Two new books on the French Revolution examine Robespierre's role in advocating terror as an instrument of government, raising compelling questions about state-sponsored terror in our own time.
In Stravinsky, the Second Exile, Stephen Walsh chronicles the composer's late years, disentangling the realities of his life and work from the published assertions of a self-serving assistant.
Irène Némirovsky's Suite Française, published fifty-two years after she perished at Auschwitz, offers an unsparing critique of France under the German occupation and raises questions about the compromises she made.
Bashing Barry Bonds has become a national sport, as the flawed slugger
nears matching Babe Ruth's record. But hasn't anyone considered the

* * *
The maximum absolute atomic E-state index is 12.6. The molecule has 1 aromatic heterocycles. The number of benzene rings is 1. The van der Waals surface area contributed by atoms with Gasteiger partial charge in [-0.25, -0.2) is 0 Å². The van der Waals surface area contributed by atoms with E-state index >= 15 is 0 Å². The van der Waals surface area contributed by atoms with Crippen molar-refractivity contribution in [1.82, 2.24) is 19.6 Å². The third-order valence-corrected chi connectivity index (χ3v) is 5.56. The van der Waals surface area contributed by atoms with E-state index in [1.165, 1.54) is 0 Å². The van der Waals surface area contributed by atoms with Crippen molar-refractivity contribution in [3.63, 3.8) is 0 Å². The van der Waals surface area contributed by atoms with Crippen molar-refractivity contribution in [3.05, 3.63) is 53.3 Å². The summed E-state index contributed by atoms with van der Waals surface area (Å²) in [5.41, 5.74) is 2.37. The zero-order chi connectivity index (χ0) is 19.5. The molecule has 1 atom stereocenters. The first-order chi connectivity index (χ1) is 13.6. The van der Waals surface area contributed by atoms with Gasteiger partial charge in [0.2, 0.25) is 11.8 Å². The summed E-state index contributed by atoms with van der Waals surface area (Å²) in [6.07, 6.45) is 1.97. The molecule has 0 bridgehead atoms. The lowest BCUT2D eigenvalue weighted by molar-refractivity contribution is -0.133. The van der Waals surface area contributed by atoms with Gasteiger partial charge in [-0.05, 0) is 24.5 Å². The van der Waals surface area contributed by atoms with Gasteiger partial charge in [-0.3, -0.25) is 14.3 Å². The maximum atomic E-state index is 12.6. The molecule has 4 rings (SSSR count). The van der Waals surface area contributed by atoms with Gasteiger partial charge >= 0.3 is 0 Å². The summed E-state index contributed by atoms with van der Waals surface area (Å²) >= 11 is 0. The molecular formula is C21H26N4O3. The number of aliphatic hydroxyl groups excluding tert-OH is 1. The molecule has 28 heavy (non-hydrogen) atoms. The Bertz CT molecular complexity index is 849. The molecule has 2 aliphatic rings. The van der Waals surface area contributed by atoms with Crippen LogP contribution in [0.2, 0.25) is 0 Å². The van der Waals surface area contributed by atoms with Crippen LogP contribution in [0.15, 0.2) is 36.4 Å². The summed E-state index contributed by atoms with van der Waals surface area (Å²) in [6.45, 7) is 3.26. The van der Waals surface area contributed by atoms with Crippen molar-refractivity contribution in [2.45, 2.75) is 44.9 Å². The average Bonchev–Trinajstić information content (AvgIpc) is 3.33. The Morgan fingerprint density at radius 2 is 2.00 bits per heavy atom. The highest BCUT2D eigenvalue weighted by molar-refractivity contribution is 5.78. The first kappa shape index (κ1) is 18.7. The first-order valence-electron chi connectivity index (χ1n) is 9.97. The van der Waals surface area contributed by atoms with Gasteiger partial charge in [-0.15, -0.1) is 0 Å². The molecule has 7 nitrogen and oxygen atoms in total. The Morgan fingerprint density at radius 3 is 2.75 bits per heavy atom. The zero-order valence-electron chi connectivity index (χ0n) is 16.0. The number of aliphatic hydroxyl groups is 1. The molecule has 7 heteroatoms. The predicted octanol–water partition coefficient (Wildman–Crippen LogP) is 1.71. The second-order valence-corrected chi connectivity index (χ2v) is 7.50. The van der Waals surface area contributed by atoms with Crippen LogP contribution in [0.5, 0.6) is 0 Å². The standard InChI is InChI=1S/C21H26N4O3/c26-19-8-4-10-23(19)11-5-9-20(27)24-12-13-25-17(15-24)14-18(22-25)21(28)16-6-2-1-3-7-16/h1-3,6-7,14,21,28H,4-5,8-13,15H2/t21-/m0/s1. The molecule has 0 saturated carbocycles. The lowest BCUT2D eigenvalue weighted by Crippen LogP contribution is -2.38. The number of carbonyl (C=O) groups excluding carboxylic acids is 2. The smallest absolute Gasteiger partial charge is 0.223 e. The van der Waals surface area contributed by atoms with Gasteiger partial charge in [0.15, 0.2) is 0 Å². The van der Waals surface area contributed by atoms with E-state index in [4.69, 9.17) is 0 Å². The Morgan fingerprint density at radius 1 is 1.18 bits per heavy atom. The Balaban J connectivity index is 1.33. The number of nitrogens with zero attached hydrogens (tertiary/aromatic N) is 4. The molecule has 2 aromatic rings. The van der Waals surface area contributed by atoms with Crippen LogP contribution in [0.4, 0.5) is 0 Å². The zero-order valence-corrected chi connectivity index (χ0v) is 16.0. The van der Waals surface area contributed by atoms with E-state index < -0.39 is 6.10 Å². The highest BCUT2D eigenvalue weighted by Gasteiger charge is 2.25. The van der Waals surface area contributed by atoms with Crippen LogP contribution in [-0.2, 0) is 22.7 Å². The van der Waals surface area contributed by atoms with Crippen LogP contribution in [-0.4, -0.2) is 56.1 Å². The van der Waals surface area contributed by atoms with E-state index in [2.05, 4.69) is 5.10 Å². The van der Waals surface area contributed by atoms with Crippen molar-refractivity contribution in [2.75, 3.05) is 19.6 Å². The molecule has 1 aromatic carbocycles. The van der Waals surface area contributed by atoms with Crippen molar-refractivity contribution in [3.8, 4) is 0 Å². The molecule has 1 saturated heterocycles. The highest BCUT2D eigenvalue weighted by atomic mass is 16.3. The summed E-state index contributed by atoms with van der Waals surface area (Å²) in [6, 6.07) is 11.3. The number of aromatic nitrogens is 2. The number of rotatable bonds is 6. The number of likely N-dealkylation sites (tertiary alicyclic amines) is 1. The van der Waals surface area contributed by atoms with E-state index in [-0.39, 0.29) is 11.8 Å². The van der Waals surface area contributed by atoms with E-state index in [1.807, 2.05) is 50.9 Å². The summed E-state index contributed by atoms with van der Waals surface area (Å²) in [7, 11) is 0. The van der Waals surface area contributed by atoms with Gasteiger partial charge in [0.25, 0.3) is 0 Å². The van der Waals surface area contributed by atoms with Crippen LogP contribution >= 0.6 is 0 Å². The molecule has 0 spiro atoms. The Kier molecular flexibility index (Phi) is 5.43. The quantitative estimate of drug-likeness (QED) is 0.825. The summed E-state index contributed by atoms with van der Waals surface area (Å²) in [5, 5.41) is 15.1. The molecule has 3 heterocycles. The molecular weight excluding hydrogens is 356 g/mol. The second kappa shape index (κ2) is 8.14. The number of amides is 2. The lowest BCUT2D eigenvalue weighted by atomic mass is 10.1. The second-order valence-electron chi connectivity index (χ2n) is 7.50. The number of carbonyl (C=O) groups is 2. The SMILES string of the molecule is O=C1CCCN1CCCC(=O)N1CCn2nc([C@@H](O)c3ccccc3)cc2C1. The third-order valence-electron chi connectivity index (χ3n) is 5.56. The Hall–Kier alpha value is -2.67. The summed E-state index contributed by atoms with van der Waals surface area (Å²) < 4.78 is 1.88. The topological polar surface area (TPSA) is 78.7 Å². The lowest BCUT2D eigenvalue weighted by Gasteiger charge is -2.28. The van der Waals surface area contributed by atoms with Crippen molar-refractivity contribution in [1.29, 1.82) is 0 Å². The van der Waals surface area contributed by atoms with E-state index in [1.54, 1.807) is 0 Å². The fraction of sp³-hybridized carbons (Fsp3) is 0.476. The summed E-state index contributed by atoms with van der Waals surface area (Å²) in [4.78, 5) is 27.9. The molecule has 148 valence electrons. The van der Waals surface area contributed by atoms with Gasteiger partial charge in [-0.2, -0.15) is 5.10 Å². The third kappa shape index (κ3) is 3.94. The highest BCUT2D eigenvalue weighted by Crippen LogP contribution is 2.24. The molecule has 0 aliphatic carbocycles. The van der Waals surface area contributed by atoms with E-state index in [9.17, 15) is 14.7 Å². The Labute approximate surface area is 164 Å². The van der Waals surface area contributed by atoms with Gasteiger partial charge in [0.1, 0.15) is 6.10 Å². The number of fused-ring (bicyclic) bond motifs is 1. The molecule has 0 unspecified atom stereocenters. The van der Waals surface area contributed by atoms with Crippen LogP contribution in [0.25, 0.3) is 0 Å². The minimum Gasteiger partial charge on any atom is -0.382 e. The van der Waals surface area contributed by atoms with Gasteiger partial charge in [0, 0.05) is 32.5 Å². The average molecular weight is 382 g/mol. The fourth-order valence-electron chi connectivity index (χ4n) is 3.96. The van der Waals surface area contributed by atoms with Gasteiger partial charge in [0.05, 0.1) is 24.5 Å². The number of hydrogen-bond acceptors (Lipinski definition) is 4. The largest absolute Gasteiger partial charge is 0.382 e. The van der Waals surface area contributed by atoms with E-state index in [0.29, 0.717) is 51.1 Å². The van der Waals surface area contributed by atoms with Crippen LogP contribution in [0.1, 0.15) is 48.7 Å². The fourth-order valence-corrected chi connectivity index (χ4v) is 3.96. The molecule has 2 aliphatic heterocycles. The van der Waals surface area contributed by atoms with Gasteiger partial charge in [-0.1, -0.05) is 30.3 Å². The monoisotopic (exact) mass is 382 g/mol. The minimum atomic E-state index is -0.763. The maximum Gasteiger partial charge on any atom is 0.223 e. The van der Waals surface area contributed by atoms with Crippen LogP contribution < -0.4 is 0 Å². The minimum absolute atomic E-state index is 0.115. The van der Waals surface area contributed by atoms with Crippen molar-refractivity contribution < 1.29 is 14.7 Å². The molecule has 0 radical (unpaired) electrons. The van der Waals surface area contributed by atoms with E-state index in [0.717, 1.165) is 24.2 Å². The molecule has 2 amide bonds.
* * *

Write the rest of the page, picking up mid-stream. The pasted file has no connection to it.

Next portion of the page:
faults of the Babe?
Alan Taylor's Divided Ground examines how land-grabbing
settlers destroyed Indian society and how postrevolutionary
politicians speeded their demise.
Longtime Nation Associate John Kenneth Galbraith is best
remembered not only as a New Dealer, old-line liberal or Keynesian
economist but as a contrarian and independent thinker.
As Upton Sinclair's novel turns 100, it reminds us that the best way to
nurture pride in America is to see its underbelly--and tell the truth
Alan Lightman makes scientists into artists in his new book The
Discoveries, promoting original journal articles as "the great
novels and symphonies of science."
In Death in the Haymarket James Green uses the story of the
Haymarket riot to expose the hopes and fears of nineteenth-century America,
nation living on the knife-edge of social catastrophe.
Robert Fitch's Solidarity for Sale exposes corruption as the cause of the current crisis in American labor.